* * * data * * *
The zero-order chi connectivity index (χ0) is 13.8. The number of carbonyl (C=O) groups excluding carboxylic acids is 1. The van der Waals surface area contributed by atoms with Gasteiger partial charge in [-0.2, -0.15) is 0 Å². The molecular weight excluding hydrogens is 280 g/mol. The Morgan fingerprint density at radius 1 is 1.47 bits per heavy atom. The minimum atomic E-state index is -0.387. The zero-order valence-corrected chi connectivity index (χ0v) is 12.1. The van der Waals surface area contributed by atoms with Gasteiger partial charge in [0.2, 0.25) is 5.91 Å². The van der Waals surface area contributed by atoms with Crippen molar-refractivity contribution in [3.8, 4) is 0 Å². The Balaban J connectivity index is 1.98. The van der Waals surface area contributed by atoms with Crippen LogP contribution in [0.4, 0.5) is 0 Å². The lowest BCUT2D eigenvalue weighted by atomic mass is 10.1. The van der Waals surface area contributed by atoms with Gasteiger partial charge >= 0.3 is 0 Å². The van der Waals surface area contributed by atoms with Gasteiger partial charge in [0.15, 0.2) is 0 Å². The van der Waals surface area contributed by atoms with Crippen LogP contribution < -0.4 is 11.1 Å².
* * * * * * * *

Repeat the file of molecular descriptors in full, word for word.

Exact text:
The zero-order chi connectivity index (χ0) is 13.8. The number of carbonyl (C=O) groups excluding carboxylic acids is 1. The van der Waals surface area contributed by atoms with Gasteiger partial charge in [-0.2, -0.15) is 0 Å². The molecular weight excluding hydrogens is 280 g/mol. The Morgan fingerprint density at radius 1 is 1.47 bits per heavy atom. The minimum atomic E-state index is -0.387. The zero-order valence-corrected chi connectivity index (χ0v) is 12.1. The van der Waals surface area contributed by atoms with Gasteiger partial charge in [0.2, 0.25) is 5.91 Å². The van der Waals surface area contributed by atoms with Crippen molar-refractivity contribution in [3.8, 4) is 0 Å². The Balaban J connectivity index is 1.98. The van der Waals surface area contributed by atoms with Crippen LogP contribution in [0.4, 0.5) is 0 Å². The lowest BCUT2D eigenvalue weighted by atomic mass is 10.1. The van der Waals surface area contributed by atoms with Gasteiger partial charge >= 0.3 is 0 Å². The van der Waals surface area contributed by atoms with Gasteiger partial charge in [0.15, 0.2) is 0 Å². The van der Waals surface area contributed by atoms with Crippen LogP contribution < -0.4 is 11.1 Å².